The Chiefs’ regular-season record under Andy Reid since 2013 is 64-29 and yet, practically every season Reid has been here, Kansas City has unexpectedly lost a game in December that has portended a brutal playoff defeat only a month later. Consider the following:
In 2013, they lost at home to the Indianapolis Colts in 2013 before blowing a 28-point, second-half lead to, you guessed it, the Colts in the wild-card round.
In 2016, the Chiefs lost to Tennessee at home 19-17 because they couldn’t stop the run and the offense couldn’t make enough dynamic passing plays. A month later, they lost at home in the playoffs to Pittsburgh in a game where Le’Veon Bell ran for what felt like 595 yards and a rattled Alex Smith couldn’t find open receivers.
And finally in 2017, the Chiefs lost to a New York Jets team that finished 5-11 because they couldn’t put away New York after taking an early 14-0 lead. In the wild-card round — once again at home — they blew a 21-3 second-half lead to the Titans, effectively ending the Smith era.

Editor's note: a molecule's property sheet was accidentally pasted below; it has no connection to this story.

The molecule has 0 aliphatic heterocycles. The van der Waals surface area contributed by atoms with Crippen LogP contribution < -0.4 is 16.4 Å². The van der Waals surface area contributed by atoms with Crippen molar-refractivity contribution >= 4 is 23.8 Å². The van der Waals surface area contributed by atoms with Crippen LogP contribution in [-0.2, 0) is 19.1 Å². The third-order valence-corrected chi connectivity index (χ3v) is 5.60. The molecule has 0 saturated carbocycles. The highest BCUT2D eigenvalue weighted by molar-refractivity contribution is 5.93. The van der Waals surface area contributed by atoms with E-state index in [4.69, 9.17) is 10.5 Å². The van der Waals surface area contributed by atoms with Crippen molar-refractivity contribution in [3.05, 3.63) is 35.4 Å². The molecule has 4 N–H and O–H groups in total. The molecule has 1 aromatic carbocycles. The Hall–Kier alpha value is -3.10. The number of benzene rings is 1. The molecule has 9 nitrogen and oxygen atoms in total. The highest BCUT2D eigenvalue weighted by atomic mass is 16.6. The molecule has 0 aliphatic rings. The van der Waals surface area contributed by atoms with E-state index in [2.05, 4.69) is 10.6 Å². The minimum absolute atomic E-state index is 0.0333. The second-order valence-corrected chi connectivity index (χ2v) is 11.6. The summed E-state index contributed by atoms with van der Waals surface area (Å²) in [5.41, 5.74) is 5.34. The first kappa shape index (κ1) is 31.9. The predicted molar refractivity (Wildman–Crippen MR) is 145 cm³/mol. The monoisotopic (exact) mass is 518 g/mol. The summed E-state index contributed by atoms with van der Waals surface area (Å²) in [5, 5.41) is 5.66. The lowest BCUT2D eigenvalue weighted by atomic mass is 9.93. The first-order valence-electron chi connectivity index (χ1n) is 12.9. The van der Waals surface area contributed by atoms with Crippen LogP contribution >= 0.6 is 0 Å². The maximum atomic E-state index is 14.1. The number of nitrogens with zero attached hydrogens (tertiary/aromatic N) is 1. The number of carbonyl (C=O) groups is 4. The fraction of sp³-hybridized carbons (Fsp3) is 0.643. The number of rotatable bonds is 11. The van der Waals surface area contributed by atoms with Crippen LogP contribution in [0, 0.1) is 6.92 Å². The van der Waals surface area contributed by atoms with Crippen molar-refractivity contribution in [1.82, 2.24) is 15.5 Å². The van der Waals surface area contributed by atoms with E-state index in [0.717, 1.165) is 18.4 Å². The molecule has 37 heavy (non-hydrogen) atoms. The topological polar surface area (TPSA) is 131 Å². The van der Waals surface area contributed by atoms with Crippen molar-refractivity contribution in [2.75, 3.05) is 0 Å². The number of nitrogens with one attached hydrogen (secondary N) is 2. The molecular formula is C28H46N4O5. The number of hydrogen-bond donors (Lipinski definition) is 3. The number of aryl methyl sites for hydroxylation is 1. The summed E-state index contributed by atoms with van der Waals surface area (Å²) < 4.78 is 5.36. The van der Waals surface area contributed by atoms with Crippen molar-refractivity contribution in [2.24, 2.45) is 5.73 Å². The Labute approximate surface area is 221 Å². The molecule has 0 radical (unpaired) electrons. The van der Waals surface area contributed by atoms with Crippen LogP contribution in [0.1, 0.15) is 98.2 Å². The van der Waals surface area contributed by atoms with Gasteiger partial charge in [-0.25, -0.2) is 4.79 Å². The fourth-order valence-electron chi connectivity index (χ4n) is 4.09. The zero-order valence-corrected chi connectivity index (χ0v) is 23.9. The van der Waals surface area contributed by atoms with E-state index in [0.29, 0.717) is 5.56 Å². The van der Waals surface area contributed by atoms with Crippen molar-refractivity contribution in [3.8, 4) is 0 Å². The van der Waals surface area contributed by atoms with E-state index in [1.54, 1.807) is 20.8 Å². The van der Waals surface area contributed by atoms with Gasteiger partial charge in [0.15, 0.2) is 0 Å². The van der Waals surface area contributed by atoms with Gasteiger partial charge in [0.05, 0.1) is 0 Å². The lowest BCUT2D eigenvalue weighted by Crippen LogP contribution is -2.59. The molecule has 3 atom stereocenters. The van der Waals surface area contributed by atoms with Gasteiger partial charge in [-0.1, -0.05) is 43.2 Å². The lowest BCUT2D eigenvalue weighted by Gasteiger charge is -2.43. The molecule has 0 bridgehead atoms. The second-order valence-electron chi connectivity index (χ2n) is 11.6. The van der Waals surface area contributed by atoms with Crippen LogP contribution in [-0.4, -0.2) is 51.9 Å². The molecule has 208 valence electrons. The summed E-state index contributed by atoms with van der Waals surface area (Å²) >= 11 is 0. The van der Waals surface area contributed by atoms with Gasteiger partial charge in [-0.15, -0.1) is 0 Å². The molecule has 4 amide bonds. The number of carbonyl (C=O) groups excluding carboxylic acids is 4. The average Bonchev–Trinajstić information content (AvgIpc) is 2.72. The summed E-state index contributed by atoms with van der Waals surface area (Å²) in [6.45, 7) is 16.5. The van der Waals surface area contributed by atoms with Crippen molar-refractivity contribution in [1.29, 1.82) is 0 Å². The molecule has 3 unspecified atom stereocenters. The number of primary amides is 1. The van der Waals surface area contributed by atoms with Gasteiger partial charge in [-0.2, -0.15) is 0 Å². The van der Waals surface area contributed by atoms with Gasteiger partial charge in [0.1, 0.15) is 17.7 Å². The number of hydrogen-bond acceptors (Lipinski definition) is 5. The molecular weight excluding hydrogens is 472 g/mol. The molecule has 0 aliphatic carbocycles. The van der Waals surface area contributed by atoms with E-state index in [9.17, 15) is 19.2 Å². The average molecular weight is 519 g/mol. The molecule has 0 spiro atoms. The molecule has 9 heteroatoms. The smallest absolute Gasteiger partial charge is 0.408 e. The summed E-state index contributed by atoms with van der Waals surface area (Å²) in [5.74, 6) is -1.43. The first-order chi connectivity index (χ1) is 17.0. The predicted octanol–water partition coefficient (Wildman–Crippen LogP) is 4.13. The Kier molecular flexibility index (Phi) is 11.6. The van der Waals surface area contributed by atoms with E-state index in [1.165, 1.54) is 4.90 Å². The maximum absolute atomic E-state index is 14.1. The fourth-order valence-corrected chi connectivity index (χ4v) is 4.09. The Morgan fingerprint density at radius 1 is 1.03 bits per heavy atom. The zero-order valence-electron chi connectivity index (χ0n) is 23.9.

So yeah, when the Chiefs’ much-maligned defense couldn’t stop a physical-grind-it-out Ravens squad from running the ball Sunday, and Mahomes threw a crucial third-quarter interception that helped the Ravens eventually take a 24-17 fourth-quarter lead, fans were ready to unleash on Reid for everything from his in-game clock management to his decision to retain lightning-rod defensive coordinator Bob Sutton this offseason.
And then suddenly something — actually, someone — happened.
Mahomes, the should-be MVP.
“People would hang their head after an interception like that … he doesn’t do that, he just fixes the problem, and he’ll tell me, ‘Dial it up again, I’ll take care of it,’” Reid said. “[He’s] different that way. You appreciate it.”